Psychology Month 2024: Week Five

Published On: February 29, 2024

Welcome to week five and the final post in CSCM’s Psychology Month 2024 blog series with Kevin Kristjanson.

Psychology in Sport

Psychologists work in lots of different settings, like hospitals, schools, clinics, sports, and many more. While the fundamental job of supporting mental health is the same across all these settings, each presents its own unique characteristics as well. In sports, challenges related to anxiety, burnout, disappointment after underwhelming performance, injuries, body image, and relationships with coaches and teammates are among the most common. Many athletes also struggle with transitions in their career such as when they retire.

In recent years, more people have come to understand and appreciate the mental health challenges that athletes face and the impacts this can have on their well-being and performance.

Mental Health and Performance

Some people believe that athletes need “tough love” to excel, and to some degree they are right. High performance sport is an environment that demands people challenge themselves to achieve impossible goals and then asks them to pick themselves up and try again when they fail. If we are going to ask athletes to push themselves beyond the limits of what any human being has previously achieved (that’s what a world record performance is, after all), however, we must also accept that many athletes will come through that process having experienced significant psychological hardship. The sport system has an ethical responsibility to support athletes as they heal from these experiences.

New research continues to show that mental health and performance are not mutually exclusive – athletes who are mentally well tend to perform better than those who are struggling. Mental health challenges often impact psychological functions like memory, attention, emotion regulation, energy and arousal, mental flexibility and creativity, and motivation. These functions affect learning and skill acquisition, decision-making, information processing, and converting intention into action, all of which directly influence on-field success.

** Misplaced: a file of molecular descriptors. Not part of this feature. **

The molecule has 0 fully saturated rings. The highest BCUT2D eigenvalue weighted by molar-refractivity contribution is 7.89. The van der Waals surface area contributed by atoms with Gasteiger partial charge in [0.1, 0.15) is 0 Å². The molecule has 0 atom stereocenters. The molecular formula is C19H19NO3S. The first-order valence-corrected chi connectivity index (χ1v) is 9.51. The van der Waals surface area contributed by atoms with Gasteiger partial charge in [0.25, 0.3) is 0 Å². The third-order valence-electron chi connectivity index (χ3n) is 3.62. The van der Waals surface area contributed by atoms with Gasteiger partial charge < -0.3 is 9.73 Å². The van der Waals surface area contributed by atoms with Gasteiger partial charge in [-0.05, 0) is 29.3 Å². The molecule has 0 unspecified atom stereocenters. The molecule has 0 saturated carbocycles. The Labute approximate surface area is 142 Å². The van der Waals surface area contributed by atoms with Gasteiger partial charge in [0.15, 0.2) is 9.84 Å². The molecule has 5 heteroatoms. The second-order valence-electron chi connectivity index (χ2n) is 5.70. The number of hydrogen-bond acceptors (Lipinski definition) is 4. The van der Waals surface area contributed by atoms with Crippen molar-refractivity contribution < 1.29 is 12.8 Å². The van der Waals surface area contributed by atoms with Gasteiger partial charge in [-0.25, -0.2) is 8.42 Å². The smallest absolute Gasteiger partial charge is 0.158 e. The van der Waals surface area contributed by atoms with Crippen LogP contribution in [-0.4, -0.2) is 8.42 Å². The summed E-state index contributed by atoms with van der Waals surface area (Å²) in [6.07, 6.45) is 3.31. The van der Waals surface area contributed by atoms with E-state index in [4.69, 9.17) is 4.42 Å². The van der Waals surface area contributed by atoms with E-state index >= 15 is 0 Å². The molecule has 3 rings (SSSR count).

Mental Skills Training in Sport

Sport psychology is not only focused on helping athletes heal, but also helping them reach new levels of performance by developing mental skills that are not specific to their sport. Skills like goal setting, visualization, relaxation, interpersonal communication, building resilience, and directing attention are all ways in which athletes can enhance their performance that have nothing to do with building muscle or getting better at sport-specific skills. Psychologists use their clinical skills to help athletes develop in these areas through practice, experimentation, and reflection.

Thank you for following along as we continue to celebrate the contributions of psychologists across the country!

If you missed previous weeks, you can find them at Week One (Psychology FAQ), Week Two (Understanding Your Mental Health), Week Three (Finding a Psychologist That’s Right for You), and Week Four (Supporting the People Around You)

CSCM Athletes are eligible for Sport Psychology services through CSCM. Contact if you would like to learn about adding a mental health professional to your support team.